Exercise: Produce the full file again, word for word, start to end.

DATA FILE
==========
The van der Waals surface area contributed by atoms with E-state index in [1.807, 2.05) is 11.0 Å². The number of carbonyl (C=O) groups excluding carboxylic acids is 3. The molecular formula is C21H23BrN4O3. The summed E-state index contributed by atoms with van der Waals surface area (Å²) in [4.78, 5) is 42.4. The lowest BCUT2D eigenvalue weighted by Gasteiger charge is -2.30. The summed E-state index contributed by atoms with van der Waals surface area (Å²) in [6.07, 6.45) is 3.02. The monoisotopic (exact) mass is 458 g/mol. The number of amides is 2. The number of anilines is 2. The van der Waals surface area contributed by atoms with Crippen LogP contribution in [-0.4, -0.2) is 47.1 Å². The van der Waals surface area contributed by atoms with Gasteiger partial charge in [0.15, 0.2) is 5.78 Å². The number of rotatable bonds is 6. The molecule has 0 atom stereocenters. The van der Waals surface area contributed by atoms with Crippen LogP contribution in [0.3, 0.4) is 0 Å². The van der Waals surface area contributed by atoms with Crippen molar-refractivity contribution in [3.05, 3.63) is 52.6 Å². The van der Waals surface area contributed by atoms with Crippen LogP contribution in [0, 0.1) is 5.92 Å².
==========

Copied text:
The van der Waals surface area contributed by atoms with E-state index in [1.807, 2.05) is 11.0 Å². The number of carbonyl (C=O) groups excluding carboxylic acids is 3. The molecular formula is C21H23BrN4O3. The summed E-state index contributed by atoms with van der Waals surface area (Å²) in [4.78, 5) is 42.4. The lowest BCUT2D eigenvalue weighted by Gasteiger charge is -2.30. The summed E-state index contributed by atoms with van der Waals surface area (Å²) in [6.07, 6.45) is 3.02. The monoisotopic (exact) mass is 458 g/mol. The number of amides is 2. The number of anilines is 2. The van der Waals surface area contributed by atoms with Crippen LogP contribution in [-0.4, -0.2) is 47.1 Å². The van der Waals surface area contributed by atoms with Gasteiger partial charge in [0.15, 0.2) is 5.78 Å². The number of rotatable bonds is 6. The molecule has 0 atom stereocenters. The van der Waals surface area contributed by atoms with Crippen LogP contribution in [0.3, 0.4) is 0 Å². The van der Waals surface area contributed by atoms with Crippen molar-refractivity contribution in [3.05, 3.63) is 52.6 Å². The van der Waals surface area contributed by atoms with Crippen LogP contribution in [0, 0.1) is 5.92 Å².